In this lesson, we will begin exploring data input and output with the pandas Python library.
We will be working with different files containing stock prices for Facebook (FB), Amazon (AMZN), Google (GOOG), and Microsoft (MSFT) in this lesson. To download these files, download the entire GitHub repository for this course here. The files used in this lesson can be found in the
stock_prices folder of the repository.
You'll want to save these files in the same directory as your Jupyter Notebook for this lesson. The easiest way to do this is to download the GitHub repository, and then open your Jupyter Notebook in the
stock_prices folder of the repository.
We can import
.csv files into a pandas DataFrame using the
read_csv method, like this:
import pandas as pd pd.read_csv('stock_prices.csv')
As you'll see, this creates (and displays) a new pandas DataFrame containing the data from the
You can also assign this new DataFrame to a variable to be referenced later using the normal
= assignment operator:
new_data_frame = pd.read_csv('stock_prices.csv')
There are a number of
read methods included with the pandas programming library. If you are trying to import data from an external document, then it is likely that pandas has a built-in method for this.
A few examples of different
read methods are below:
pd.read_json() pd.read_html() pd.read_excel()
We will explore some of these methods later in this lesson.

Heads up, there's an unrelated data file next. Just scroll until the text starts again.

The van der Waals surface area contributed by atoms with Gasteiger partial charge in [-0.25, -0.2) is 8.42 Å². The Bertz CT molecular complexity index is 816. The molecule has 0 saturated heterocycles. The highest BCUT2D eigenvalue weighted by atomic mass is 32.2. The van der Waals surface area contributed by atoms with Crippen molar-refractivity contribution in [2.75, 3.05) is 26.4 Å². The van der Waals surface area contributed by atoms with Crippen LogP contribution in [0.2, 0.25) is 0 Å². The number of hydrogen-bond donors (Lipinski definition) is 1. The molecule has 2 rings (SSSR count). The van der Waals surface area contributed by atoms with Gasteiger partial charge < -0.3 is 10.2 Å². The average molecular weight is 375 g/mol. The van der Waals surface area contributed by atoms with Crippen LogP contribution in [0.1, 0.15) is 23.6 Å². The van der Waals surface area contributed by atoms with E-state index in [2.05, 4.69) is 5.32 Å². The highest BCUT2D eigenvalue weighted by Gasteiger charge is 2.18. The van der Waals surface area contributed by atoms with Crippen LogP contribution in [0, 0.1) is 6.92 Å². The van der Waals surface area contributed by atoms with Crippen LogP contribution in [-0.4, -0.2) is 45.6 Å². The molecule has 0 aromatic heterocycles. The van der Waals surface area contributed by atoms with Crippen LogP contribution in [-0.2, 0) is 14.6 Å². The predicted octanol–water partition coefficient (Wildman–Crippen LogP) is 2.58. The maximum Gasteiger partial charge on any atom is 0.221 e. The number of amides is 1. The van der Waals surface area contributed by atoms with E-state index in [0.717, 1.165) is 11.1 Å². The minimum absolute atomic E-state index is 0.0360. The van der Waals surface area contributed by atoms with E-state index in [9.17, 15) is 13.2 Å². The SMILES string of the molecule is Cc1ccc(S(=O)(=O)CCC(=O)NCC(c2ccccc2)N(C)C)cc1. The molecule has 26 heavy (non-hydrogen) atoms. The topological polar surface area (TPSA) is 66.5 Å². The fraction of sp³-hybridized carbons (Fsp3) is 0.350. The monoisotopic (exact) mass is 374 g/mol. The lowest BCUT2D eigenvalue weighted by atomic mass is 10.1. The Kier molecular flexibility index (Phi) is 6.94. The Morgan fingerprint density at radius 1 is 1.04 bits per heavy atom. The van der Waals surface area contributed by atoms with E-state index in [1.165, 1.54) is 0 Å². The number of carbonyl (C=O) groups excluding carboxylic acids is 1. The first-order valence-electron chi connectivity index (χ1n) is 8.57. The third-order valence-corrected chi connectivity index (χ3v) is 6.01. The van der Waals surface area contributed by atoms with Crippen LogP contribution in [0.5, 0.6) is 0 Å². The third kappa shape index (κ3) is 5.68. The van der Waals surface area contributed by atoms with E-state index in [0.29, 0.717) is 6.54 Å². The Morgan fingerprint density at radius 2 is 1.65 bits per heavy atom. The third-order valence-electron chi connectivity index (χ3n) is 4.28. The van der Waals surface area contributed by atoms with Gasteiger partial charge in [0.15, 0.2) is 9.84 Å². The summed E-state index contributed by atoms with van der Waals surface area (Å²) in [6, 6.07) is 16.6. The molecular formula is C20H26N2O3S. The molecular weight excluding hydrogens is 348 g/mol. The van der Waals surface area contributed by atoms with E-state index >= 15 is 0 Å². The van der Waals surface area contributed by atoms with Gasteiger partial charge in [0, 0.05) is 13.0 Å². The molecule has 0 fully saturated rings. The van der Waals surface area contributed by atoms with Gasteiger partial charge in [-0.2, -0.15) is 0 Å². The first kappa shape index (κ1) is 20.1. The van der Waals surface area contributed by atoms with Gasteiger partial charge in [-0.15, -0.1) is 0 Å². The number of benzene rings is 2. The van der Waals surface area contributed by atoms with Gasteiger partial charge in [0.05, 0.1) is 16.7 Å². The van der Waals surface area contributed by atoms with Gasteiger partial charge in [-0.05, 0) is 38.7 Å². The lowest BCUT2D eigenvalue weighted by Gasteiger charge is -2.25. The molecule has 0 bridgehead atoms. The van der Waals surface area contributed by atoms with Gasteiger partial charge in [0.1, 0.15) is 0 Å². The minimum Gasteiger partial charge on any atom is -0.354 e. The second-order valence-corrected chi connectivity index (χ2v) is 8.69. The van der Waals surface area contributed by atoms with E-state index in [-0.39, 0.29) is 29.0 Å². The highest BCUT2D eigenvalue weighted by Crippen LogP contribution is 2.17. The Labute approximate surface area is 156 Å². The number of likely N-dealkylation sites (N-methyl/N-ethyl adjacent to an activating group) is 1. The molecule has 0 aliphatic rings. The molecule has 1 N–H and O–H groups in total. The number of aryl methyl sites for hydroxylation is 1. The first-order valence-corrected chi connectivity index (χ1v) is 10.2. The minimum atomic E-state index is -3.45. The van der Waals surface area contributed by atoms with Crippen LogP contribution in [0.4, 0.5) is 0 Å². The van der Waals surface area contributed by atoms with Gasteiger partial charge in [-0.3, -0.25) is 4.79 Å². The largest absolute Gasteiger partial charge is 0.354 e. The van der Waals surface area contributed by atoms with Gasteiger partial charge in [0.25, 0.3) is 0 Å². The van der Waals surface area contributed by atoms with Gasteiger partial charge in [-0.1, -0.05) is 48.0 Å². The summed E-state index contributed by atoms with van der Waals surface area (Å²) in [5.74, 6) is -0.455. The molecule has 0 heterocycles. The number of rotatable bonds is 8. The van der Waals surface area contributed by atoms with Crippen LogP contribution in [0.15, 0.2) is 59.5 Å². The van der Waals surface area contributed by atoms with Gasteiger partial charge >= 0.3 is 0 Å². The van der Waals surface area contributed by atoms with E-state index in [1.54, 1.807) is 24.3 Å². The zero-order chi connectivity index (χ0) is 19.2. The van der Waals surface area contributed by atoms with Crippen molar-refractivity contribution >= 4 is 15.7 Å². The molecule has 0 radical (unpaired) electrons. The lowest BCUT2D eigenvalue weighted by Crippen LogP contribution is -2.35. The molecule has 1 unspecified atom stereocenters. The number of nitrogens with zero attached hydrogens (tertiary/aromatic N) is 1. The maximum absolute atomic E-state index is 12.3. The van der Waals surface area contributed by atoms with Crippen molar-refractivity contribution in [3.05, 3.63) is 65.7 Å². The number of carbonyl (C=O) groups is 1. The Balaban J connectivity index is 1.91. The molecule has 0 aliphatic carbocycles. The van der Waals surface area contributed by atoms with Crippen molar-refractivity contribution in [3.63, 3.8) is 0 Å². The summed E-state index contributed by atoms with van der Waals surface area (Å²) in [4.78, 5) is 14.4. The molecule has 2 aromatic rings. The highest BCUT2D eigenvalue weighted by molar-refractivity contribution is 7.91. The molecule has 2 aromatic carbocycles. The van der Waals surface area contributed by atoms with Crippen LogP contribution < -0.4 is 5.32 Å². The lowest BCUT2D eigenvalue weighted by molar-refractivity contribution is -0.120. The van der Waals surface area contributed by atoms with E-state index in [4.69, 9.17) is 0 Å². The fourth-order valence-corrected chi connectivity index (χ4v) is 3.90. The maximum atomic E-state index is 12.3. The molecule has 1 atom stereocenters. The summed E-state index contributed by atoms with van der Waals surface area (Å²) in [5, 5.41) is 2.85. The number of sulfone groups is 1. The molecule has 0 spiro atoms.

If we wanted to import a
.csv file that was not directly in our working directory, we need to modify the syntax of the
read_csv method slightly.
If the file is in a folder deeper than what you're working in now, you need to specify the full path of the file in the
read_csv method argument. As an example, if the
stock_prices.csv file was contained in a folder called
new_folder, then we could import it like this:
new_data_frame = pd.read_csv('./new_folder/stock_prices.csv')
For those unfamiliar with working with directory notation, the
. at the start of the filepath indicates the current directory. Similarly, a
.. indicates one directory above the current directory, and a
...indicates two directories above the current directory.
This syntax (using periods) is exactly how we reference (and import) files that are above our current working directory. As an example, open a Jupyter Notebook inside the
new_folder folder, and place
stock_prices.csv in the parent folder. With this file layout, you could import the
stock_prices.csv file using the following command:
new_data_frame = pd.read_csv('../stock_prices.csv')
Note that this directory syntax is the same for all types of file imports, so we will not be revisiting how to import files from different directories when we explore different import methods later in this course.
To demonstrate how to save a new
.csv file, let's first create a new DataFrame. Specifically, let's fill a DataFrame with 3 columns and 50 rows with random data using the
import pandas as pd import numpy as np df = pd.DataFrame(np.random.randn(50,3))
Now that we have a DataFrame, we can save it using the
to_csv method. This method takes in the name of the new file as its argument.
You will notice that if you run the code above, the new
.csv file will begin with an unlabeled column that contains the index of the DataFrame. An example is below (after opening the